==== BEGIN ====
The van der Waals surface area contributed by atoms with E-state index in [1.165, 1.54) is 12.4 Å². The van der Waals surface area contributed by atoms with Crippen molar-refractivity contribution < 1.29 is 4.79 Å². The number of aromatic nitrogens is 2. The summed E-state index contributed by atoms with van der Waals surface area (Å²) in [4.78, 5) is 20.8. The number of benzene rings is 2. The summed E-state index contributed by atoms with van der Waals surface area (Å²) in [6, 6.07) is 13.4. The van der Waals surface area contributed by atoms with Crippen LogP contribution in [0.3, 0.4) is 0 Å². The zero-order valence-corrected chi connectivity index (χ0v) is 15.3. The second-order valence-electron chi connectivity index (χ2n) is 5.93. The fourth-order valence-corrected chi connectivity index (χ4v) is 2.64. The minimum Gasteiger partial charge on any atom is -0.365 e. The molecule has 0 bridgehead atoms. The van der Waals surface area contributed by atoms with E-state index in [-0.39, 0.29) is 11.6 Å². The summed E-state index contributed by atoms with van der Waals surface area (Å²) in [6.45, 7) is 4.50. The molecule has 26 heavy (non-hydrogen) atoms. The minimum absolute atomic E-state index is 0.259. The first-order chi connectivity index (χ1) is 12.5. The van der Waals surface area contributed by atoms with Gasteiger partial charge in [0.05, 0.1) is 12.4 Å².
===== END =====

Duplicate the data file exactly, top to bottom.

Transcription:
The van der Waals surface area contributed by atoms with E-state index in [1.165, 1.54) is 12.4 Å². The van der Waals surface area contributed by atoms with Crippen molar-refractivity contribution < 1.29 is 4.79 Å². The number of aromatic nitrogens is 2. The summed E-state index contributed by atoms with van der Waals surface area (Å²) in [4.78, 5) is 20.8. The number of benzene rings is 2. The summed E-state index contributed by atoms with van der Waals surface area (Å²) in [6, 6.07) is 13.4. The van der Waals surface area contributed by atoms with Crippen LogP contribution in [0.3, 0.4) is 0 Å². The zero-order valence-corrected chi connectivity index (χ0v) is 15.3. The second-order valence-electron chi connectivity index (χ2n) is 5.93. The fourth-order valence-corrected chi connectivity index (χ4v) is 2.64. The minimum Gasteiger partial charge on any atom is -0.365 e. The molecule has 0 bridgehead atoms. The van der Waals surface area contributed by atoms with E-state index in [-0.39, 0.29) is 11.6 Å². The summed E-state index contributed by atoms with van der Waals surface area (Å²) in [6.45, 7) is 4.50. The molecule has 26 heavy (non-hydrogen) atoms. The minimum absolute atomic E-state index is 0.259. The first-order chi connectivity index (χ1) is 12.5. The van der Waals surface area contributed by atoms with Gasteiger partial charge in [0.05, 0.1) is 12.4 Å².